Just as positive thoughts and images can have a positive effect upon our health, Larkin believes negative thoughts can cause negative health issues. “When a friend of mine passed away from cancer at the age of 45 it really hit me that cancer is not prejudiced,” he says. “This man—he ate organic and healthy food, he was into exercise. He seemed to do all the right things. But he died of cancer at a young age. It made me wonder why, which led me to questions about how much hate he may have harbored—how many negative thoughts he allowed to flow through his mind.”

Larkin now believes that everything we experience—what we choose to watch on television, who we choose to spend our time, and even our thoughts—affects our physical, mental and spiritual well-being in the end.

“We’re really three bodies,” he adds. “There is our physical self, our mental self, and our spiritual self. All of these need to be fed and healthy to give us long life and vitality. Just eating healthy food and exercising isn’t enough.”

Larkin’s water bottles are not only beautiful because of the etchings; they are a unique color as well. “I use a special glass called Miron glass—it’s such a deep purple that it’s almost black. The light colored etchings really contrast beautifully with the dark glass.”

One of Larkin's etched Miron glass bottles.  Photo by Boomer Jerritt

One of Larkin’s etched Miron glass bottles. Photo by Boomer Jerritt

Miron glass is an antioxidant glass that works essentially like a natural filter. Traditional glass colors such as clear or amber allow light from the visible spectrum to pass through, but Miron glass is something new altogether. Developed by Swiss scientist Yves Kraushaar after 14 years of research, Miron glass is scientifically proven to retard the growth of pathogenic materials. It only allows the passage of the three frequencies of light known to nurture and protect all organic matter—visible violet light, non visible UVA and far infrared light. Non visible UVA is responsible for retarding the growth of bacteria, mould and other pathogens. This keeps water fresh and vital for years.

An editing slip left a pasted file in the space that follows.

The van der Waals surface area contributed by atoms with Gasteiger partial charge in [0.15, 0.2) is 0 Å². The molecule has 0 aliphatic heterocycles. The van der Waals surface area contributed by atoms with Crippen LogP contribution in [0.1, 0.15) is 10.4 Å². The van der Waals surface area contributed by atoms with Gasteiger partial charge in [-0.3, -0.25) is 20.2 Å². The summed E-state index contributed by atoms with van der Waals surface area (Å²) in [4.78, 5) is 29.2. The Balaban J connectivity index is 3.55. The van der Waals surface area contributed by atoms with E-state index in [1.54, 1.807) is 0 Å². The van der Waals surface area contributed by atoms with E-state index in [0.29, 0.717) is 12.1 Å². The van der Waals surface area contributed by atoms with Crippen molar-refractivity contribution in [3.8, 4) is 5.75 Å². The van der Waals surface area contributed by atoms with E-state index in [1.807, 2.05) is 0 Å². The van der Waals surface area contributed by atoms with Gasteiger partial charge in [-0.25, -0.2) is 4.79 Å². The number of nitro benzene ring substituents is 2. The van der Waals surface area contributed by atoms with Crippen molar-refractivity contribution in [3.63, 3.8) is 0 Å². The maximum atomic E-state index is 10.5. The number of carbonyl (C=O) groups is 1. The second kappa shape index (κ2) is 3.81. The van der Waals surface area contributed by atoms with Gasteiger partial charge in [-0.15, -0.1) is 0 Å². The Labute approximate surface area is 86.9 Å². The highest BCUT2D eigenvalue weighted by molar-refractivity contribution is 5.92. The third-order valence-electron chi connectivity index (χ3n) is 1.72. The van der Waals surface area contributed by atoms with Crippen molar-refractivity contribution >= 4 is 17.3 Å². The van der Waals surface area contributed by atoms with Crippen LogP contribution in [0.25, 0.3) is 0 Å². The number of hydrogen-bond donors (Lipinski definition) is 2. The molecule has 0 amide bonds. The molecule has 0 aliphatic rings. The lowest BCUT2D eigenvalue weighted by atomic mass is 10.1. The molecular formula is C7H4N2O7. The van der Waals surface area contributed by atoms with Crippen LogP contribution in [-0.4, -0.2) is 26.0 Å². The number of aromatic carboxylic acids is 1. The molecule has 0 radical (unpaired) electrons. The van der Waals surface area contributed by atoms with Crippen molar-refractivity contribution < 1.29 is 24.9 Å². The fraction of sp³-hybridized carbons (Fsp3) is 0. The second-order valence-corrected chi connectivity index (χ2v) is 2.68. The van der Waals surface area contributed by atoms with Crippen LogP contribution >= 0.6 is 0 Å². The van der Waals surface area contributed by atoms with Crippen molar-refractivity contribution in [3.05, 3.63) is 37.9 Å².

Even raw eggs and crushed fruit stored in Miron glass stay fresh for weeks. Furthermore, violet light has the highest vibration frequency (720 – 770 billion Hertz) of all colors, and it corresponds exactly to the vibration of our central nervous system. Essentially, Miron glass is shown to not only preserve the contents held within, but it can actually make it better over time.

In business since 2010 and on Etsy since 2012, Larkin gets an order almost every day. “My bottles have had rave reviews and I’ve shipped them as far as Australia, Scandinavia, Hong Kong and Germany,” Larkin says. “I’ve had amazing success.”

Before Larkin ships his etched Miron glass bottles he adds a natural cork closure. Cork is antimicrobial, it allows the water to breathe, and unlike plastic, is a biodegradable and renewable resource. “I feel better about providing a cork closure with my water bottles. There is also something satisfying about hearing that pop when you release the cork.”

Larkin knows that sometimes it’s difficult for people to fully embrace new ideas, especially ones that are difficult to quantify. It may seem farfetched to some that prayers etched onto a water bottle can somehow change the water inside. “It’s all just a hypothesis at this point, but I’m okay with that. I’m conscious that throughout history, people with farfetched ideas have encountered a lot of resistance. But eventually, some farfetched ideas become accepted as truth.”

According to Larkin, sometimes people buy the water bottles simply because they’re beautiful. “My bottles are very unique. People are very drawn to them and they always generate good conversation.”

And he believes he’s making a small difference in the world by spreading his ideas through his functional art. “I believe you change the world by your actions, not your words,” he adds. “If we want to make a difference we need to get up and do something about it.”